University of Pittsburgh
April 19, 2009

The University of Pittsburgh's Johnson Institute for Responsible Leadership Announces Best Paper Contest Winners

Contact:  412-624-4147

PITTSBURGH-The Johnson Institute for Responsible Leadership in Pitt's Graduate School for Public and International Affairs (GSPIA) has announced the winners of the Best Paper in Ethics and Accountability contest. Each year, scholars, students, and professionals from around the world are invited to submit papers written on topics of leadership, public service, and accountability in public life.

Recipients of the 2008-09 Johnson Institute's Best Paper Prize in the categories of published paper and student paper are as follows, respectively.

"Governance for Broadened Accountability: Blending Deliberate and Emergent Strategizing," coauthored by J. Bart Morrison, assistant professor of management at Assumption College, and J. Paul Salipante, professor of labor and human resource policy at Case Western Reserve University. Published in "Nonprofit and Voluntary Sector Quarterly," the paper breaks new ground by showing how an organization can inch its way toward accountability with emergent and incremental adjustments and with strategic planning.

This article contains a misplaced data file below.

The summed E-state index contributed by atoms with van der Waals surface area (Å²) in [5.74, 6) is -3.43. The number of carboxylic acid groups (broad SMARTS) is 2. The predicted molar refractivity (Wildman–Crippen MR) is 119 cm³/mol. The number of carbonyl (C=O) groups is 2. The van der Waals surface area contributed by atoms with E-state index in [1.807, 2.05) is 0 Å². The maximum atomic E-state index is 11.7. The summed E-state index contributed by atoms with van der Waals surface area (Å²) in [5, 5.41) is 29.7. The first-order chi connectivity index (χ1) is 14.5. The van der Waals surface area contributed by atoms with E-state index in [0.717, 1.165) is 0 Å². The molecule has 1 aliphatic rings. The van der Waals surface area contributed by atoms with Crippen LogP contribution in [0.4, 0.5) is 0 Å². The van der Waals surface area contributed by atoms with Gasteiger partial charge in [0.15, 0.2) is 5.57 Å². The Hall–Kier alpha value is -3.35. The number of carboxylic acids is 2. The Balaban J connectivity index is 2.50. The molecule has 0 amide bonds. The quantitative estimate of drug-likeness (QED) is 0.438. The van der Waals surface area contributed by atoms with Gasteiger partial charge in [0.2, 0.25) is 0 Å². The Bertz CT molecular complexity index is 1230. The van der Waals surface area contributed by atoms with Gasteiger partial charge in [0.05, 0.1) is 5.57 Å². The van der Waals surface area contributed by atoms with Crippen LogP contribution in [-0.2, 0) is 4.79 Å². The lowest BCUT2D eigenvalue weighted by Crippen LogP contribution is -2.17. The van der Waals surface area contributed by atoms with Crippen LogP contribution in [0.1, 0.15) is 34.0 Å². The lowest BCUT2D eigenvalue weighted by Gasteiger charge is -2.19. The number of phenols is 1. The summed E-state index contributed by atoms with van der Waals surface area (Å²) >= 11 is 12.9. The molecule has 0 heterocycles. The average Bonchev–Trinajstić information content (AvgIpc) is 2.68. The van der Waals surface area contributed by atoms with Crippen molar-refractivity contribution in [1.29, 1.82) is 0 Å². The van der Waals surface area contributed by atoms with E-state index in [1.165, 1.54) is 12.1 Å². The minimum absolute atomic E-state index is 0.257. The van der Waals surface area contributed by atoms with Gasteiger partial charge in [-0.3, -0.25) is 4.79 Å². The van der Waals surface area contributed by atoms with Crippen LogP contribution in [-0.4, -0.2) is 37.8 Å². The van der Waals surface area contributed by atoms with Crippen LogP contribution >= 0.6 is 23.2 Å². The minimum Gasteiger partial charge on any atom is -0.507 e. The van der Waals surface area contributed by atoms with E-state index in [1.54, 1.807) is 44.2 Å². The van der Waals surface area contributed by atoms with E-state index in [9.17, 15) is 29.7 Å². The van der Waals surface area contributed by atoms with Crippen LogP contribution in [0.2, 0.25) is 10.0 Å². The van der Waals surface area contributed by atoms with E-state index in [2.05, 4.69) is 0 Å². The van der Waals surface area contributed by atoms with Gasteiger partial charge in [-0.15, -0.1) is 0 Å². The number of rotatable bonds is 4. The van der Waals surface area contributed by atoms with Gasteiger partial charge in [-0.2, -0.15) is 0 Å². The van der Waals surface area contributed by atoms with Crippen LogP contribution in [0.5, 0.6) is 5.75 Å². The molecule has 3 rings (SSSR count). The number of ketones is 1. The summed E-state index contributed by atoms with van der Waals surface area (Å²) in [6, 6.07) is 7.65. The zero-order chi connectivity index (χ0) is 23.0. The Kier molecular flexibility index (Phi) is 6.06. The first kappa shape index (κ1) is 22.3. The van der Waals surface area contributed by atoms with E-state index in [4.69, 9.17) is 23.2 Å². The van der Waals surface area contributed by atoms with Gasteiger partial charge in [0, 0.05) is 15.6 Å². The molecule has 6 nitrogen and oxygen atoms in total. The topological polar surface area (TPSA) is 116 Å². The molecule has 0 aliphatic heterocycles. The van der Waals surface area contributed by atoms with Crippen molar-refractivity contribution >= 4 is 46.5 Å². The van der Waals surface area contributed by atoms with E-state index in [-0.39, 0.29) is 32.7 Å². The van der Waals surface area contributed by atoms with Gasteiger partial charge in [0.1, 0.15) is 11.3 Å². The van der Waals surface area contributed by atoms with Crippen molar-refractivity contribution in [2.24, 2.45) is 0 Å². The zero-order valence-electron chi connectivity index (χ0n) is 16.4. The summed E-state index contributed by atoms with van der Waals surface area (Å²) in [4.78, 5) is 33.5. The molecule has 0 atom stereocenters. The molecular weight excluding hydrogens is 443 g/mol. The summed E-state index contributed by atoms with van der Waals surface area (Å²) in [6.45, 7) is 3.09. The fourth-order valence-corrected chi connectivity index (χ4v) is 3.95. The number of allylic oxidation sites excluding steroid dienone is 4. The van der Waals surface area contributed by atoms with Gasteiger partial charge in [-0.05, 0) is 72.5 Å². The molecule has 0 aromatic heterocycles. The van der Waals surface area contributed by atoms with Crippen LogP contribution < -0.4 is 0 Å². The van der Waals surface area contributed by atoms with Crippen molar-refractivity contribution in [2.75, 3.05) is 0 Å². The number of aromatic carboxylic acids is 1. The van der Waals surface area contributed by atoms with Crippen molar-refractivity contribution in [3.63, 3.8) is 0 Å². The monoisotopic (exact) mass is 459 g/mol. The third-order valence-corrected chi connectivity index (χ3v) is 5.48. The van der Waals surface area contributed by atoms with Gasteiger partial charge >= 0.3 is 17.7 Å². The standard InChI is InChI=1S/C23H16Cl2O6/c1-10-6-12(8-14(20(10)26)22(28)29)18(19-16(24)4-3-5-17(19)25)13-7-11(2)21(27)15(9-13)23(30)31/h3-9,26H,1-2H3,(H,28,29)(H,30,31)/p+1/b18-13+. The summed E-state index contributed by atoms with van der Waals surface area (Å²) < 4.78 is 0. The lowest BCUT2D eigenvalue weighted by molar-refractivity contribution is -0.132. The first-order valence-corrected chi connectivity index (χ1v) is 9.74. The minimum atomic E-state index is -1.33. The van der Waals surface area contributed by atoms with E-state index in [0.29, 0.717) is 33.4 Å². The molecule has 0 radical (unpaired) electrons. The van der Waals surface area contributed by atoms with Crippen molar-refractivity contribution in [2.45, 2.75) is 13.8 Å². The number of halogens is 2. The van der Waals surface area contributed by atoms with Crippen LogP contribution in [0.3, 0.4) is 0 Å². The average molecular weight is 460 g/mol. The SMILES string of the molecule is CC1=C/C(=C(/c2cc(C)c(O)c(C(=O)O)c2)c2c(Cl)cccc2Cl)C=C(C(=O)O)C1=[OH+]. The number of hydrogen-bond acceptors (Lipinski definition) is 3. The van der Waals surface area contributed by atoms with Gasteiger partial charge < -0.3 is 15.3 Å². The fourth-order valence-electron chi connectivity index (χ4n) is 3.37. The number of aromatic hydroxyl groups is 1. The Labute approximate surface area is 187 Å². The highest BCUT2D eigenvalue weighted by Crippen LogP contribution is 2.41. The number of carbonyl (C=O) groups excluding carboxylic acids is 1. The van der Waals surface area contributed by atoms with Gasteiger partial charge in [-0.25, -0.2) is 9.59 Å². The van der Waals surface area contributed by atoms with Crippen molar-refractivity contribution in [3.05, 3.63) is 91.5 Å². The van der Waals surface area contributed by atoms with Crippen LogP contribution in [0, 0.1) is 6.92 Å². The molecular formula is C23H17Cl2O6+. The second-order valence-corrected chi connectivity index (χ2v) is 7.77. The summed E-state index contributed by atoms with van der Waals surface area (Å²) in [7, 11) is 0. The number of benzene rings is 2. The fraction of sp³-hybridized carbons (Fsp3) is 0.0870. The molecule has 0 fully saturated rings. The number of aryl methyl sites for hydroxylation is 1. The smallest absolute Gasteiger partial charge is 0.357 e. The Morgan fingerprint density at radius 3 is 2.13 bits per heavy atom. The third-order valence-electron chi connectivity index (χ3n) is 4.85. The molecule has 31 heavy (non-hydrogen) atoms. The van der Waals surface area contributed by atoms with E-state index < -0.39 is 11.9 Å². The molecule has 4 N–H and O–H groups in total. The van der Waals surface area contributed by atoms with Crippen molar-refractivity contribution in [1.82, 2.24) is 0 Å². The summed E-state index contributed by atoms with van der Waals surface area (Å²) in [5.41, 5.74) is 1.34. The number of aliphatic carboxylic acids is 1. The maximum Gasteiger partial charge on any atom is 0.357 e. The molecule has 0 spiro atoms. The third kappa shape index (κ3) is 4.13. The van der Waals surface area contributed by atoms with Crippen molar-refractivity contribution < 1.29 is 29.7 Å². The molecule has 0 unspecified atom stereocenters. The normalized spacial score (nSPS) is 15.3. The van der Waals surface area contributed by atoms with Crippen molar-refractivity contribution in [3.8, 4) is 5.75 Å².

"Whose Accountability Is It Anyway?" by Paloma Raggo, PhD student and teaching associate in the Maxwell School of Citizenship and Public Affairs' political science department at Syracuse University, is one of the two winning papers in the student category. This paper adds to the understanding of how financial accountability relates to other types of accountability mechanisms, including good governance, transparency, program evaluation, responsiveness, and participation.

"Accountability in Social Enterprises: An Analytical Framework" by Wen-Jiun Wang, GSPIA graduate student at Pitt, also won in the student category. This paper, which addresses the accountability of social enterprises, proposes a creative and highly original framework that uncovers four different types of accountability, depending on whether the actors are internal or external and the outcomes are mission- or economic-related. Also, Wang's four-cell framework has theoretical as well as practical value.

To view the winning papers, visit the Johnson Institute Web site (www.johnsoninstitute-gspia.org). For more information, contact the Johnson Institute at ethics@gspia.pitt.edu or 412-648-1336.

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